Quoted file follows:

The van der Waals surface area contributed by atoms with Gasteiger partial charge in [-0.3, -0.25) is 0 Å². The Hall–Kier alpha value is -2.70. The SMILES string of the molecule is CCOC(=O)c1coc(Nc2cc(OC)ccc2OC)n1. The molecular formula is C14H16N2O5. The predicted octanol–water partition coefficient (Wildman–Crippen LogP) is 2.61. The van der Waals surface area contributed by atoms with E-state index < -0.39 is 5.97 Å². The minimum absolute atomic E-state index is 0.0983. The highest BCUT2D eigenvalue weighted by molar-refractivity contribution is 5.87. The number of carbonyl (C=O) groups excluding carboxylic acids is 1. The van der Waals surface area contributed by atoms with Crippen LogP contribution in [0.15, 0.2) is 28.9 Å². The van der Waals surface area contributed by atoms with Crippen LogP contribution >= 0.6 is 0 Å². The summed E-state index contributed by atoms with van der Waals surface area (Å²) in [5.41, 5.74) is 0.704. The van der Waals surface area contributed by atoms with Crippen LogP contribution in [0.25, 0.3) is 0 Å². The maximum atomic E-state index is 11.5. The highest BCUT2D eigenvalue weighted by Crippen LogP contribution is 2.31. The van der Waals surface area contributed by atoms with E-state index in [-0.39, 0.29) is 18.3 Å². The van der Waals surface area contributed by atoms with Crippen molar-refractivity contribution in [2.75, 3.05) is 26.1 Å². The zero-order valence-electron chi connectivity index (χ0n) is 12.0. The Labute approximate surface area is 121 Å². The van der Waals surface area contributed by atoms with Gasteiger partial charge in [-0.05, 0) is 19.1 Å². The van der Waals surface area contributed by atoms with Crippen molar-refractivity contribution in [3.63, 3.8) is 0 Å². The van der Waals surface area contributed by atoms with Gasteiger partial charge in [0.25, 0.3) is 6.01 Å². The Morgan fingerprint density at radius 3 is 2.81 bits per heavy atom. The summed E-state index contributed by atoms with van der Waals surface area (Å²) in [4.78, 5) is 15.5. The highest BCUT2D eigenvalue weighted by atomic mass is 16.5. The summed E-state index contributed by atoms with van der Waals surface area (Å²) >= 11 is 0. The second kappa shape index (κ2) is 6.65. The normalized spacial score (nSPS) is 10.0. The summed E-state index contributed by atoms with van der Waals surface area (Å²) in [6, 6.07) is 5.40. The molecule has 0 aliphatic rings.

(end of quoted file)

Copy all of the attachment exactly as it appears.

The van der Waals surface area contributed by atoms with Gasteiger partial charge in [-0.3, -0.25) is 0 Å². The Hall–Kier alpha value is -2.70. The SMILES string of the molecule is CCOC(=O)c1coc(Nc2cc(OC)ccc2OC)n1. The molecular formula is C14H16N2O5. The predicted octanol–water partition coefficient (Wildman–Crippen LogP) is 2.61. The van der Waals surface area contributed by atoms with E-state index < -0.39 is 5.97 Å². The minimum absolute atomic E-state index is 0.0983. The highest BCUT2D eigenvalue weighted by molar-refractivity contribution is 5.87. The number of carbonyl (C=O) groups excluding carboxylic acids is 1. The van der Waals surface area contributed by atoms with Crippen LogP contribution in [0.15, 0.2) is 28.9 Å². The van der Waals surface area contributed by atoms with Crippen LogP contribution >= 0.6 is 0 Å². The summed E-state index contributed by atoms with van der Waals surface area (Å²) in [5.41, 5.74) is 0.704. The van der Waals surface area contributed by atoms with Crippen LogP contribution in [0.25, 0.3) is 0 Å². The maximum atomic E-state index is 11.5. The highest BCUT2D eigenvalue weighted by Crippen LogP contribution is 2.31. The van der Waals surface area contributed by atoms with E-state index in [-0.39, 0.29) is 18.3 Å². The van der Waals surface area contributed by atoms with Crippen molar-refractivity contribution in [2.75, 3.05) is 26.1 Å². The zero-order valence-electron chi connectivity index (χ0n) is 12.0. The Labute approximate surface area is 121 Å². The van der Waals surface area contributed by atoms with Gasteiger partial charge in [-0.05, 0) is 19.1 Å². The van der Waals surface area contributed by atoms with Crippen molar-refractivity contribution in [3.63, 3.8) is 0 Å². The van der Waals surface area contributed by atoms with Gasteiger partial charge in [0.25, 0.3) is 6.01 Å². The Morgan fingerprint density at radius 3 is 2.81 bits per heavy atom. The summed E-state index contributed by atoms with van der Waals surface area (Å²) in [4.78, 5) is 15.5. The highest BCUT2D eigenvalue weighted by atomic mass is 16.5. The summed E-state index contributed by atoms with van der Waals surface area (Å²) >= 11 is 0. The second kappa shape index (κ2) is 6.65. The normalized spacial score (nSPS) is 10.0. The summed E-state index contributed by atoms with van der Waals surface area (Å²) in [6, 6.07) is 5.40. The molecule has 0 aliphatic rings.